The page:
Photo of the Week. A five-day old waxing crescent
descends the blue sky.
Astronomy news for the week starting Friday, September 16,
begins our week in its waning
gibbous phase in which we see mostly daylight on the lunar disk
with the nighttime side there, but unseen, as a dark crescent.
Gibbous finally gives way to third
quarter on Tuesday, September 20, in the morning before Moonset
in North America, allowing you to see a fine third quarter in
daylight hours. Passing from the stars of eastern Taurus, we then get to catch a few
days of the waning crescent. The lunar
week features planetary bookends. The night of Friday the 16th,
the gibbous Moon will be set to the northeast of Jupiter, while
on the morning of Friday the 23rd, the crescent will glide five
degrees south of Mars, with great
Leo seen rising to the east of the
pair as dawn approaches.
Obviously, our current planetary jewels are Jupiter and Mars.
Jupiter, slowly retrograding westward in southern Aries, is now rising brilliantly to the north of east
around 9 PM Daylight Time, less than half an hour past the end of
twilight. Follow it across the sky to 3:30 AM, when it crosses the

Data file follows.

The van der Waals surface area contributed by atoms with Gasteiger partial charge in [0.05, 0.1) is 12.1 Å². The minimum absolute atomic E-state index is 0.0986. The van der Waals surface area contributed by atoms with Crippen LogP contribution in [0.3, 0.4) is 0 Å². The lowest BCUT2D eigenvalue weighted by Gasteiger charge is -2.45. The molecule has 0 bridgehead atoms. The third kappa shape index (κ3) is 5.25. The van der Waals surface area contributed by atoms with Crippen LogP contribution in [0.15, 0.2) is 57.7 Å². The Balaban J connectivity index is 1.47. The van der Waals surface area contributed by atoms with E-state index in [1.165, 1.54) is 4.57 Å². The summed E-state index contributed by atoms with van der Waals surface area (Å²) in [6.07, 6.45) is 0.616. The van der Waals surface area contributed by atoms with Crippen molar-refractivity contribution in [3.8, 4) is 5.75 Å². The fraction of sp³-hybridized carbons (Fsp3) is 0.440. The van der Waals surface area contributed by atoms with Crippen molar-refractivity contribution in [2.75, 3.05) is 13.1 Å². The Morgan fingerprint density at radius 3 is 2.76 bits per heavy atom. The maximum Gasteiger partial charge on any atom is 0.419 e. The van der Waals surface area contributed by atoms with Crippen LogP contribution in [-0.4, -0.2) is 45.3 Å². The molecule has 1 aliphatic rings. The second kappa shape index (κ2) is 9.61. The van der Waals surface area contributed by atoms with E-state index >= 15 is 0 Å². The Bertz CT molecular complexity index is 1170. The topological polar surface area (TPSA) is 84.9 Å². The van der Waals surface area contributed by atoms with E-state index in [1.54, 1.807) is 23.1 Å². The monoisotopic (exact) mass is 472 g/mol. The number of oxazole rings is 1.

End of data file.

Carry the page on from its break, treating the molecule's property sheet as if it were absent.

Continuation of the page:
meridian to the south and enters the
western celestial hemisphere. By then, Mars, rising in the
northeast about 2 AM, is well up, the two planets beautifully
punctuating the heavens. Leaving bright Gemini to the west, Mars, moving to the east against
the stars, passes into dim Cancer
as our week begins.
The big event, however, involves ourselves, as on the morning
Friday the 23rd, at 4:05 AM CDT (5:05 EDT, 3:05 MDT, 2:05 PDT), the
the autumnal equinox in Virgo, which marks the beginning of
fall in the northern hemisphere (spring in the southern). By the
time we are graced with daylight, autumn will already be in
progress, summer behind us. On that day, the Sun will rise very
close to due east, will set due west, be up for 12 hours (actually
a bit more because of the solar diameter and refraction in the
Earth's atmosphere), and be down for 12. The day also marks the
more or less formal setting of the Sun at the north
pole and its rising at the south pole (though
for reasons given above, the Sun is already up at the south polar
With the Moon gone from the evening sky, if you are in a dark
location, you might once again admire the Milky Way, made of the combined light of
the billions of stars in the disk of our Galaxy. Highly irregular,
the Milky Stream is given great character by the Galaxy's dark,
star-birthing dust clouds. From Cygnus, overhead in mid-evening, the path is split in
two by the Great Rift, the brighter eastern side passing to the
south through Aquila, Scutum (where it gathers into a fine
star cloud), and into Sagittarius.